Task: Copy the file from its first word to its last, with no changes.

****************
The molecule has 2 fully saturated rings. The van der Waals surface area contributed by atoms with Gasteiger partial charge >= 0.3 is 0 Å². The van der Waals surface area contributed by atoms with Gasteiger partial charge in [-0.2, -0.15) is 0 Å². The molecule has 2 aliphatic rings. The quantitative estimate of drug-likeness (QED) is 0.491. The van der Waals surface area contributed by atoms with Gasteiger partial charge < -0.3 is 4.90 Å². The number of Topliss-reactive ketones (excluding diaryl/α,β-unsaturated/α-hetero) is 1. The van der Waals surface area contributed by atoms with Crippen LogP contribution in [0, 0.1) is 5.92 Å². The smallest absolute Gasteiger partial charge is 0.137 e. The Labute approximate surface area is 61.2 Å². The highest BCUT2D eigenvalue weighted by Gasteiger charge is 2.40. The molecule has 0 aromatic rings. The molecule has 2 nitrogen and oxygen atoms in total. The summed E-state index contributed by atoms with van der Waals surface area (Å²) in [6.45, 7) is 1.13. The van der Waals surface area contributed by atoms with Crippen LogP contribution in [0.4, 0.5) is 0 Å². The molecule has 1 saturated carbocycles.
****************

The molecule has 2 fully saturated rings. The van der Waals surface area contributed by atoms with Gasteiger partial charge >= 0.3 is 0 Å². The van der Waals surface area contributed by atoms with Gasteiger partial charge in [-0.2, -0.15) is 0 Å². The molecule has 2 aliphatic rings. The quantitative estimate of drug-likeness (QED) is 0.491. The van der Waals surface area contributed by atoms with Gasteiger partial charge < -0.3 is 4.90 Å². The number of Topliss-reactive ketones (excluding diaryl/α,β-unsaturated/α-hetero) is 1. The van der Waals surface area contributed by atoms with Crippen LogP contribution in [0, 0.1) is 5.92 Å². The smallest absolute Gasteiger partial charge is 0.137 e. The Labute approximate surface area is 61.2 Å². The highest BCUT2D eigenvalue weighted by Gasteiger charge is 2.40. The molecule has 0 aromatic rings. The molecule has 2 nitrogen and oxygen atoms in total. The summed E-state index contributed by atoms with van der Waals surface area (Å²) in [6.45, 7) is 1.13. The van der Waals surface area contributed by atoms with Crippen LogP contribution in [0.4, 0.5) is 0 Å². The molecule has 1 saturated carbocycles.